Sean Penn Is Considering ‘Taking Up Arms’ Against Russia

by Chris Haney

As Russia’s invasion of Ukraine presses on, Hollywood star Sean Penn continues to show support for the besieged country. After spending time in the country working on a documentary on the Russia-Ukraine conflict over the last year, Penn recently admitted he’s even considered “taking up arms” against Russian troops.

The 61-year-old actor originally met Ukrainian President Volodymyr Zelenskyy on a Zoom call around two years ago “early on in the pandemic.” As tensions escalated in the country, Penn and a film crew flew to Ukraine and began working on the documentary. The group flew to Ukraine in February and was in the country as Russia’s invasion began. In fact, while speaking to Hollywood Authentic magazine recently, Sean Penn opened up about being with President Zelenskyy as Russians invaded the country.

“We first started discussing a potential documentary about his country that wasn’t focused particularly on the war,” Sean Penn said in the interview. “And since then there’s been a lot of exchanges between us. Then I went and met him face to face the day before the invasion. And I was with him during the invasion, on day one.”

Penn returned to the U.S. in early March and has not made it back to Ukraine since. However, after spending time in Kyiv, he admits he’s thought about joining Ukraine’s resistance against Russia.

“I was at the gas station in Brentwood [California] the other day and I’m now thinking about taking up arms against Russia? What the f**k is going on?” Sean Penn explained.

Sean Penn Intends to Return to Ukraine at Some Point

The famous actor is no stranger to war-torn countries and other danger zones. As a young man, he photographed the Karen guerrillas in Burma. In 1995, he was in Grozny for the Russian assault. Penn went to New Orleans in 2005 after Hurricane Katrina hit and helped rescue stranded citizens. Following the 2010 earthquake in Haiti, he spent weeks volunteering as he helped lead relief efforts.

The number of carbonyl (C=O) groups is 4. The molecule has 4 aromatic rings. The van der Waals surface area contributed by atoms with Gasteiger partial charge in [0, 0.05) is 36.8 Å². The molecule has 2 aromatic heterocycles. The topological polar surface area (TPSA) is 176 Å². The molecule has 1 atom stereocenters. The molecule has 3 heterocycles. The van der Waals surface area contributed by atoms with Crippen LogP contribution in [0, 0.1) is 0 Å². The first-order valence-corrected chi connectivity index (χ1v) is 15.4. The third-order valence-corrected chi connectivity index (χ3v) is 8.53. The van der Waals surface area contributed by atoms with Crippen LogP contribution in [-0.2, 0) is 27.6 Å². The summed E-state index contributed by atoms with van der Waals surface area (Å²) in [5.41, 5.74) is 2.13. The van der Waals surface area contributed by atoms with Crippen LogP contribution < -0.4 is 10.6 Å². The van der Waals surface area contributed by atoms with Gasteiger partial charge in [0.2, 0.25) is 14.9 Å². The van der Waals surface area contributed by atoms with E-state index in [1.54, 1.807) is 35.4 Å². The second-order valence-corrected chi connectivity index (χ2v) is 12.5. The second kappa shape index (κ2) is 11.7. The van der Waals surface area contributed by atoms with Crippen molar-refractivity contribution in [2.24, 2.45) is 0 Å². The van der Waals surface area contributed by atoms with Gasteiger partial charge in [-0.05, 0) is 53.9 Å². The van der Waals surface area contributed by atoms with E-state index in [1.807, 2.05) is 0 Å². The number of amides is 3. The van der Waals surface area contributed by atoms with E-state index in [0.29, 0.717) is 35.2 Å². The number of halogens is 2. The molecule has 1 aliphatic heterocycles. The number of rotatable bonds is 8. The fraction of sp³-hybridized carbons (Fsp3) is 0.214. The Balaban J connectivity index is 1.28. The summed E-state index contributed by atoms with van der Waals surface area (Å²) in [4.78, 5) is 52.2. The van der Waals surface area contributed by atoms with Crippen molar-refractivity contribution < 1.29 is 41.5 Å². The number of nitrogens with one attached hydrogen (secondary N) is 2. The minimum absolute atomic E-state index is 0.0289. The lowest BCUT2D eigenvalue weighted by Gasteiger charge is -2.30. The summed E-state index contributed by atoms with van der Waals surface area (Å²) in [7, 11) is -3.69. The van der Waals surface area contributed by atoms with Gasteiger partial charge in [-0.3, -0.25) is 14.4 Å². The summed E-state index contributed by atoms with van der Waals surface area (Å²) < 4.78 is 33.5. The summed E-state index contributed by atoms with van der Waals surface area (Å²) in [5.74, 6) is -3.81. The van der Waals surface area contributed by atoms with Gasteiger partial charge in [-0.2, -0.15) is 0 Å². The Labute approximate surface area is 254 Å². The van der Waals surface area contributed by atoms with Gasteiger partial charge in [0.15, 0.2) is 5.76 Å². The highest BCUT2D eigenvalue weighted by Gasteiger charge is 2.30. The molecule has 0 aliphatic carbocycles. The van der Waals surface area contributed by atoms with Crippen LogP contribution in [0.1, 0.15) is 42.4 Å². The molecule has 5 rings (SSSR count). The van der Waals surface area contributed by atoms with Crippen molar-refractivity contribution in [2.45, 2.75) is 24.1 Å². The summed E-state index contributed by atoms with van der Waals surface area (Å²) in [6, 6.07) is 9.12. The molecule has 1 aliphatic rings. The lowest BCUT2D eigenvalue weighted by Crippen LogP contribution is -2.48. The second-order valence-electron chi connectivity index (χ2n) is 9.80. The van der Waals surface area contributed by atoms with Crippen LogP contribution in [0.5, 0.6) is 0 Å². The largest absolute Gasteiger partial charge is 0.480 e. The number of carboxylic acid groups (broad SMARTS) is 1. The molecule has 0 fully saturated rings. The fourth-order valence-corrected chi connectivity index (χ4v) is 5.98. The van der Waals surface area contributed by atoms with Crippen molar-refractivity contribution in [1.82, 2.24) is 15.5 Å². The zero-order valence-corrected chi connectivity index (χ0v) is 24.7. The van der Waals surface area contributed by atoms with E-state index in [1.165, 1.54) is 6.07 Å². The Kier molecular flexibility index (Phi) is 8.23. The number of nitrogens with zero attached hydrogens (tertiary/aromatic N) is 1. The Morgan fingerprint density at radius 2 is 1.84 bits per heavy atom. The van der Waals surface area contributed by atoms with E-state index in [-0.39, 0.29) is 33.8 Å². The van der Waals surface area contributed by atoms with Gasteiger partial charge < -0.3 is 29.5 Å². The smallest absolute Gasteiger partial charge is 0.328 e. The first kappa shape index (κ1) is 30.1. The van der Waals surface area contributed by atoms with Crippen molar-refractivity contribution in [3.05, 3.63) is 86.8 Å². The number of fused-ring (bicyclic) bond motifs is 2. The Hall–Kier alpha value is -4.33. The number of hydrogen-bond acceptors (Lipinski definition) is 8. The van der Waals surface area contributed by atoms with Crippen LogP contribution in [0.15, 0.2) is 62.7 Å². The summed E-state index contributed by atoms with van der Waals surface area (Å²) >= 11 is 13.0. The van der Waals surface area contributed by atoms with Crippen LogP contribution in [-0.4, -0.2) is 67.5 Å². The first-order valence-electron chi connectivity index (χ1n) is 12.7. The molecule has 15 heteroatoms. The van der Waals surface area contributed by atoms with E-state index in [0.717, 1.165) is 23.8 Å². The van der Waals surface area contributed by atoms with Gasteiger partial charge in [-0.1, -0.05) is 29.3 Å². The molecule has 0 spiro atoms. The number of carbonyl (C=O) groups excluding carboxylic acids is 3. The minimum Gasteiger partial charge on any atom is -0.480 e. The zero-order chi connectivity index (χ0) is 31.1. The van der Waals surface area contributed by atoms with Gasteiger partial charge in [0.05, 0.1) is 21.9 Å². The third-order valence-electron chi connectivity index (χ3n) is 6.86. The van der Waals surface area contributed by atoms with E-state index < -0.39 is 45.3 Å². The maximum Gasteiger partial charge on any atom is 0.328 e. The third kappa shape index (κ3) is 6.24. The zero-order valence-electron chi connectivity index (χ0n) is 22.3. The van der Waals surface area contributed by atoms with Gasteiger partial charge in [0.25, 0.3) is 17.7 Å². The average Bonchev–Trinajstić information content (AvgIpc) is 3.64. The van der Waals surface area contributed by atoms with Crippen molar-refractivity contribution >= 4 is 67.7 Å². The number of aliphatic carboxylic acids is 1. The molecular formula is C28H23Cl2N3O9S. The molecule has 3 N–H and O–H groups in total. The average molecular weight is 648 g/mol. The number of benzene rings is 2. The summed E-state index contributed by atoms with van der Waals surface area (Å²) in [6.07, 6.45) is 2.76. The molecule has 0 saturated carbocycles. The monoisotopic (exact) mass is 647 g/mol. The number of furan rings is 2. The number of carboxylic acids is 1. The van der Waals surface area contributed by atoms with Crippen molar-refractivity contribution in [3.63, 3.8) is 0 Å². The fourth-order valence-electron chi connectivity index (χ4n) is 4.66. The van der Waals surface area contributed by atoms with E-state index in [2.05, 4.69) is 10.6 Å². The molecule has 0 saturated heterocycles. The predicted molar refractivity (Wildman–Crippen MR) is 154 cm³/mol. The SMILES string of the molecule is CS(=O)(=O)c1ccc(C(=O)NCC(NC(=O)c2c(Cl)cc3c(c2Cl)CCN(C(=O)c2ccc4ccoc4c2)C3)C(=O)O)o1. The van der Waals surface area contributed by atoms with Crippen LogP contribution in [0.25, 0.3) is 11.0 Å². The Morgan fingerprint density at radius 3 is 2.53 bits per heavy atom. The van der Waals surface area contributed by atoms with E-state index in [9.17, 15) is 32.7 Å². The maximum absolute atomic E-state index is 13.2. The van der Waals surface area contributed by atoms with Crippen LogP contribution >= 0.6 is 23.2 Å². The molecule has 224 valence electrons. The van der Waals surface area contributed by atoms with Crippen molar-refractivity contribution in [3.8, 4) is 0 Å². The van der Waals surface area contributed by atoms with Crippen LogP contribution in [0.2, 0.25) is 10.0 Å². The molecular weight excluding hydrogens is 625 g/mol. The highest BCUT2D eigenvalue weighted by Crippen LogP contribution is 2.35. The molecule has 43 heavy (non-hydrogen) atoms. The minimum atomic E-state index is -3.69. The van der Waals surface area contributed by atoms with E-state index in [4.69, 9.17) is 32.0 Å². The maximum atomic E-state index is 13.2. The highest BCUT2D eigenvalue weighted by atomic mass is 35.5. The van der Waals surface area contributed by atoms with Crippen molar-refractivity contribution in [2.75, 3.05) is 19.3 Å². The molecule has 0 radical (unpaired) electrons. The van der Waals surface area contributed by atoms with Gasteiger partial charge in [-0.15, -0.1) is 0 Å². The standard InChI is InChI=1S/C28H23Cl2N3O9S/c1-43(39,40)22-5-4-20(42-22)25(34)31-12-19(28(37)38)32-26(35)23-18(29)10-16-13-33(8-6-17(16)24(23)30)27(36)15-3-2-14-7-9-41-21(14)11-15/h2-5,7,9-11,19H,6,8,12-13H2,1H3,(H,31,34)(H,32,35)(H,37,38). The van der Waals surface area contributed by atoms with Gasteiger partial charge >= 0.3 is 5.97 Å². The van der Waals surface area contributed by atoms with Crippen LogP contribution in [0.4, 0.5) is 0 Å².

Additionally, Sean Penn interviewed Mexican drug lord El Chapo in 2015. So his travels to Ukraine aren’t the first time he’s put himself in harms way. Yet joining the Ukraine resistance would be the first time the actor took part in a war.

“The only possible reason for me staying in Ukraine longer last time would’ve been for me to be holding a rifle,” Penn shared. “Probably without body armor, because as a foreigner, you would want to give that body armor to one of the civilian fighters who doesn’t have it. Or to a fighter with more skills than I have, or to a younger man or woman who could fight for longer or whatever. So, where I am in life is short of doing that. But if you’ve been in Ukraine, [fighting] has to cross your mind.”

During the interview, Sean Penn revealed that he intends to travel back to Ukraine when he can. But he’s also aware that he may not be able to help as much as he’d like if he did return right now.

“My intention is to go back into Ukraine,” he said. “But I’m not an idiot, I am not certain what I can offer. I don’t spend a lot of time texting the president or his staff while they’re under siege and their people are being murdered.”

The Actor Is Making a Difference Through His Nonprofit CORE

As mentioned, Sean Penn spent time in Haiti helping with relief efforts after the devastating earthquake in 2010. While volunteering in the country, he created his nonprofit organization, CORE (Community Organized Relief Effort). The group is currently helping Ukrainian refugees in Poland.

Co-founder Ann Lee runs CORE these days, but Penn said in the interview he’ll be more involved soon. The actor plans to “get hands-on” with CORE once again when he travels to Poland. He also added that CORE could expand their efforts into Ukraine at some point as well. For now, he’s assessing the value of the documentary they’ve been filming in Ukraine. Penn admits there’s no evidence the documentary would change anything, but he says it may provide “hope” to a country that needs it.

“I’ve got plenty to do with CORE on the receiving side of refugees in Poland,” Sean Penn said. “I’m shooting more for the documentary, but I’ll be doing a last-minute assessment of what value that will have. People will argue this, and there’s a million debates that I understand, but long term, we don’t have any tangible evidence that documentaries really change anything. We just don’t. We only know they can give hope.”